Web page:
Insulation is just about the absolute last thing you will ever think about when it comes to the function and efficiency of your house. But it shouldn’t be. There’s a lot at stake where insulation is involved. For instance, did you know that proper insulation saves air from escaping your house and running rampant in the wild? Well, it does. Here are a few more fun facts discussed about the most interesting home investment topic: insulation.
What Matters About Insulation?
Well, if it’s time to replace your insulation, or you’re building from the ground up and need to make this decision anyway, you want to look at the R and U – values of each material. What are those, you ask? Excellent question. The R-value is a method of measuring how well a material resists heat. The U-value is the measurement of heat transfer in a particular material.
The higher the R-value, the better the material is at insulating your home. The lower the U-value, the better able the material is at insulating your home.
R-values differ between the different parts of your home, too. Insulation is installed in the walls, crawlspaces, and attics. The needs of those areas are quite different though. Since the space between your walls is substantially smaller than the space in your attic you’ll need a higher R-value for the latter. It’s recommended that walls aim for the range of R13 and R23. For an attic or crawlspace, you’ll need a range of R30 – R49.
Does Climate Matter?
Actually, yeah. It does. Some places experience higher humidity more frequently throughout the year than others. Places like Florida and southern Texas record a high number of high humidity days, they’re also very exposed to hurricanes and the damage they cause. In areas like these, it’s best to avoid insulations like cellulose that are unable to manage moisture and therein more prone to mold.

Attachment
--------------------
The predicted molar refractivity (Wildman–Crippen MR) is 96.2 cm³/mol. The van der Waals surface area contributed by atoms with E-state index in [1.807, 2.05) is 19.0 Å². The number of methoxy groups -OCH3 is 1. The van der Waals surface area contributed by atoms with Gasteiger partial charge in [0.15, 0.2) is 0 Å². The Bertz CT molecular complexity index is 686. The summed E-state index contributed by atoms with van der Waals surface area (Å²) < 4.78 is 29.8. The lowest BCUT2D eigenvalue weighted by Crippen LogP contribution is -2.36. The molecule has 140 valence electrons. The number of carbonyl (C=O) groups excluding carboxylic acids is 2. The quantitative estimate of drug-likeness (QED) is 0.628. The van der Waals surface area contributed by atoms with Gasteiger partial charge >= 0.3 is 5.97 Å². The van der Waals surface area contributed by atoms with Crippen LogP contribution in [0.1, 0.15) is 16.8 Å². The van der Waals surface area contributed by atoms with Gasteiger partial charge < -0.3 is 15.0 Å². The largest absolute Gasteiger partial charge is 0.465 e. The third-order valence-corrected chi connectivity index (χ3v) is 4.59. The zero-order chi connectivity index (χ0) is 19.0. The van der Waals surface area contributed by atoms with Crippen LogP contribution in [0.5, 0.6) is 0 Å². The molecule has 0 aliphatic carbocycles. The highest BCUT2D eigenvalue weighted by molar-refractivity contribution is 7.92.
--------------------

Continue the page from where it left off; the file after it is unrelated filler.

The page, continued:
A Bit Of History
The earliest forms of insulation were simple and are still available today. Dirt! Yes, dirt was turned to mud, mixed with straw and used between the walls of Medieval homes to keep the home at a more comfortable temperature. We’ve come a long way since then. But unsurprisingly, the more natural the material, the better it is at both insulating and affecting the environment.
While the biggest improvement was made in the 1970s when health experts determined that the commonly used material asbestos was causing major lung problems in people who lived with it in their home, the next best thing that took its place was better, but not exactly perfect. Fiberglass insulation has a lot of benefits. But you have to take great care in handling it or you’re likely to wind up with… lung issues. The tiny shards of glass that comprise fiberglass insulation are easy to inhale, so always work with a mask when removing or installing this pink fluff.
Insulation has quite the history and technology and science are working together to only improve upon this magnificent home feature. Without it, your home would likely lose 60% of its heating and air. With it, you can save money and energy – and given the right choice in material, leave a minimal impact on the environment.